It’s the middle of 2019 and my life is unrecognizable. In a single day, I can go from herding cattle and riding horses in Red Dead Redemption 2 to listening to two great indie albums (Mac Demarco’s Here Comes the Cowboy and Mitski’s Be the Cowboy) and one fantastic hip-hop album (Solange’s When I Get Home). From getting in my feels with the 2018 Grammy recipient of Album of the Year (Kacey Musgrave’s Golden Hour) to going to a party and dancing to that one song about having horses in the back, country has become more present in my life. Upon arriving home, my mom’s first question was, “When did you get so into country?”
Believe it or not, I was once one of those people who told others he liked “every genre of music except country.” Maybe it was because of the intensity of bro culture that permeated every Florida Georgia Line song. Either way, I didn’t want to be within a 50-mile radius of any country song in existence.
But then I started listening to Roy Orbison. Then Glen Campbell. Then I started listening to "Butterflies" by the aforementioned Kacey (I’m not crying, you’re crying). Then I became entranced by the peace of doing nothing in a video game except wandering around the countryside, occasionally hunting a rabbit. I started to get lost in the yeehaw fantasy, and then I heard "Old Town Road." I was a goner.
Let’s talk about what cowboy culture really is. It’s violent, xenophobic, and an unabashed fantasy meant to lure people to the rapidly expanding West in the mid-19th century. It’s also one of the few pieces of Americana that is purely American. Though it has its roots in Mexico and Spain, "cowboyism" was so vital to the United States’ growth that it's become inextricable from American culture.
Cowboy culture represents autonomy. Self-determination is never so clear-cut as it is in the Wild West. You provide for yourself, you know where your food comes from, and no one can tell you what to do. And if anyone tries to, you have your God-given right to self-defense. As the quintessential cowboy from the movie Shane says: “A gun is a tool, Marion, no better or no worse than any other tool, an axe, a shovel or anything. A gun is as good or as bad as the man using it.” Does this sound at all NRA-ish? It should.
Cowboy culture has even informed foreign policy. Richard Haass, advisor to former Secretary of State Colin Powell, famously called the post-Cold War United States the “reluctant sheriff.” Does the “don’t make me come over there and settle things for you, Iraq!” rhetoric sound familiar?
So why is pop culture going back to this individualistic zeitgeist? It could be argued that in the face of political discord, people long for simplicity—or to escape altogether and live only in the menial tasks and simple day-to-day existence promised by ranch life. Mac and Mitski both use the cowboy motif to rhapsodize on lonesomeness, both destructive and constructive. Or maybe in realizing nothing is truly in our control, we begin to long for agency.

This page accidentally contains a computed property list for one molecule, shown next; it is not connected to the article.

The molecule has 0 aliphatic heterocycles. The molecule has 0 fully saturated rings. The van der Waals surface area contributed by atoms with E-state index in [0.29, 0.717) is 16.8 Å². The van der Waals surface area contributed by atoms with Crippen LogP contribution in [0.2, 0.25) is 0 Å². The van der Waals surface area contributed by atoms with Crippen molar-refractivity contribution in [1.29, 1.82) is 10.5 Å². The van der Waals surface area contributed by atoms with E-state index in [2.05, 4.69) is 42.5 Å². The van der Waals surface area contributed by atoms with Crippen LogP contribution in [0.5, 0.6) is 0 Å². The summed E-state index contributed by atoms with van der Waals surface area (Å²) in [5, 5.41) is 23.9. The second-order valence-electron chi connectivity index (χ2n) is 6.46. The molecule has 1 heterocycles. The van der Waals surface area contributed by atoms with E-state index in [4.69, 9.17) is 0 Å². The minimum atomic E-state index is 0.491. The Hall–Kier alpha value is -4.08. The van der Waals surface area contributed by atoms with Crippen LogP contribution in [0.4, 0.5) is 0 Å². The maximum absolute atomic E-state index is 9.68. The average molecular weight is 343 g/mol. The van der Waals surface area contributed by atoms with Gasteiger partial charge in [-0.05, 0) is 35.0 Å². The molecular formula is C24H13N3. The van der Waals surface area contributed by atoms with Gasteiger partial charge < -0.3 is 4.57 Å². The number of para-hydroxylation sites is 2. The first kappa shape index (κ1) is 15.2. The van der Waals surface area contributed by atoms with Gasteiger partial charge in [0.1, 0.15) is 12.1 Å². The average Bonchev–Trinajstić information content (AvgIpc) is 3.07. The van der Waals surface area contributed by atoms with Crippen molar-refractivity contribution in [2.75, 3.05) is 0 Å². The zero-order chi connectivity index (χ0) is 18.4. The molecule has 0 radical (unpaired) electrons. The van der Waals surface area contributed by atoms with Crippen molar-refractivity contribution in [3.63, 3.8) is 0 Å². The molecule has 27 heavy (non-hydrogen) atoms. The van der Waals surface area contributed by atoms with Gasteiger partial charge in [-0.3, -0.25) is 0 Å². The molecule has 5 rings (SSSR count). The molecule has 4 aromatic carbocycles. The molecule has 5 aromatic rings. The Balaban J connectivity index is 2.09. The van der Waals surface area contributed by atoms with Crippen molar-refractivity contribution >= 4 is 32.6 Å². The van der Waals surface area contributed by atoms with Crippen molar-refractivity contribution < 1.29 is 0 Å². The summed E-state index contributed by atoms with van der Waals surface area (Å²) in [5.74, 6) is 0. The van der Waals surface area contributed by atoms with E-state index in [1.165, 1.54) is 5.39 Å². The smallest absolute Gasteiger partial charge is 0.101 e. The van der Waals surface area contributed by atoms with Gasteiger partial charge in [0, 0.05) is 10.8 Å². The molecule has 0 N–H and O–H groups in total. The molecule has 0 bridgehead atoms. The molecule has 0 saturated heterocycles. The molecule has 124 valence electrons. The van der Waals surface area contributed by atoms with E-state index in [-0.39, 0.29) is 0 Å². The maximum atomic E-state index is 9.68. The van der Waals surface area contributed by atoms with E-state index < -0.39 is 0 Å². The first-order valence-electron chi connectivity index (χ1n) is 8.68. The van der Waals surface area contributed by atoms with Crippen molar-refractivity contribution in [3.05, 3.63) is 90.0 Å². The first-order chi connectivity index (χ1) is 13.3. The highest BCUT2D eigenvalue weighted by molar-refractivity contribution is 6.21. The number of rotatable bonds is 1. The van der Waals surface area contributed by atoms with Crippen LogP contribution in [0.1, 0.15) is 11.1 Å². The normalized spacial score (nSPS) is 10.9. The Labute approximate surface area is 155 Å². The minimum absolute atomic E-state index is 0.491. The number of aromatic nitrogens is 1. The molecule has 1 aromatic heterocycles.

However, the emergence of yeehaw culture is not simply one of escapism; this emergence has not happened in a vacuum or without controversy. Modern cowboy culture isn’t just about going back to simpler times. It also plays a large role in reframing the United States' historical narrative.
Cowboy culture is picky about who it does and does not include, and to what extent. Most often, this was tied to the interests of the government. Native Americans were deemed the cowboy’s enemy in order for settlers to manifest a certain destiny. Mexicans were painted as a national security threat as a justification for taking their land. Most westerns told this story of American (or more specifically, white male) agency in a threatening, diverse world.
However, the cowboy culture and history has recently been reframed as a statement of inclusion. The most popular resurgences of cowboy culture have been thanks to black or female artists: Lil Nas X, Solange’s When I Get Home, Kacey Musgraves’ Golden Hour. All these individuals would have previously been excluded from the Wild West narrative. In fact, Billboard's initial removal of "Old Town Road" from the country charts illustrates this exclusion. But the idea of country music as a white man’s art is changing.
This also signifies a change in attitude toward the “American dream.” The glorification of excess encouraged by the idea of the “American dream”—resulting in cultural touchstones like The Wolf of Wall Street, which, in attempting to be a criticism of excess, actually became an advertisement for it—is becoming part of the past. In the face of staggering inequality and its perpetuation by our government, society seeks to escape the system altogether. The American dream of self-determination has become about escaping entirely and the cowboy fantasy is emblematic of that.
The “yeehaw agenda” has potentially long-lasting power because of its newfound inclusivity. It’s no longer a luxurious, escapist fantasy promised to those rich enough to buy a ranch in Jackson Hole. Through pop culture, it has become a shared dream of autonomy. In the face of barbaric regulations on women’s bodies, people in power who can get away with seemingly anything, and constantly decreasing social mobility, the desire to get away from it all and regain agency can be fulfilled by the idea of vast open spaces and providing for oneself.
“When you see a black man on a horse going that fast, you just gotta let him fly!” proclaims Chris Rock in the "Old Town Road" music video. The “yeehaw agenda” promises the opportunity to do just that.
For now, though, I’m going to keep dreaming of riding a horse through America’s glorious countryside while I scroll past the millionth Game of Thrones think-piece.